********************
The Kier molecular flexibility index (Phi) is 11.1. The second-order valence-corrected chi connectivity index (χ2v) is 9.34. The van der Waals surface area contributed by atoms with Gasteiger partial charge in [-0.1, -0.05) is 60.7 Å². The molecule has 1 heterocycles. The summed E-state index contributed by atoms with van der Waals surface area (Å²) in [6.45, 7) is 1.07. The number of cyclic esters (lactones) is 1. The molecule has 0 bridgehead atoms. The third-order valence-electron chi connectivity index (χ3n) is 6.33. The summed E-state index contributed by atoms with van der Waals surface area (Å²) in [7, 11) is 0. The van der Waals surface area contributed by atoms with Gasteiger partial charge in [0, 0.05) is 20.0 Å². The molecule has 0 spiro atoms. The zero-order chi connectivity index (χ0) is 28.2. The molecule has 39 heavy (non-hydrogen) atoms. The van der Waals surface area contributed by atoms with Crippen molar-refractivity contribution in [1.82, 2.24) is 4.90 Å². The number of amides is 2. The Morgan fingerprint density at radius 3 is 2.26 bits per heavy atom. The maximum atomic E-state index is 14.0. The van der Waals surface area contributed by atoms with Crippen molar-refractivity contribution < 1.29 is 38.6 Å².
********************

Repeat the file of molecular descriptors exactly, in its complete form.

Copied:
The Kier molecular flexibility index (Phi) is 11.1. The second-order valence-corrected chi connectivity index (χ2v) is 9.34. The van der Waals surface area contributed by atoms with Gasteiger partial charge in [-0.1, -0.05) is 60.7 Å². The molecule has 1 heterocycles. The summed E-state index contributed by atoms with van der Waals surface area (Å²) in [6.45, 7) is 1.07. The number of cyclic esters (lactones) is 1. The molecule has 0 bridgehead atoms. The third-order valence-electron chi connectivity index (χ3n) is 6.33. The summed E-state index contributed by atoms with van der Waals surface area (Å²) in [7, 11) is 0. The van der Waals surface area contributed by atoms with Gasteiger partial charge in [0, 0.05) is 20.0 Å². The molecule has 0 spiro atoms. The zero-order chi connectivity index (χ0) is 28.2. The molecule has 39 heavy (non-hydrogen) atoms. The van der Waals surface area contributed by atoms with Crippen molar-refractivity contribution in [1.82, 2.24) is 4.90 Å². The number of amides is 2. The Morgan fingerprint density at radius 3 is 2.26 bits per heavy atom. The maximum atomic E-state index is 14.0. The van der Waals surface area contributed by atoms with Crippen molar-refractivity contribution < 1.29 is 38.6 Å².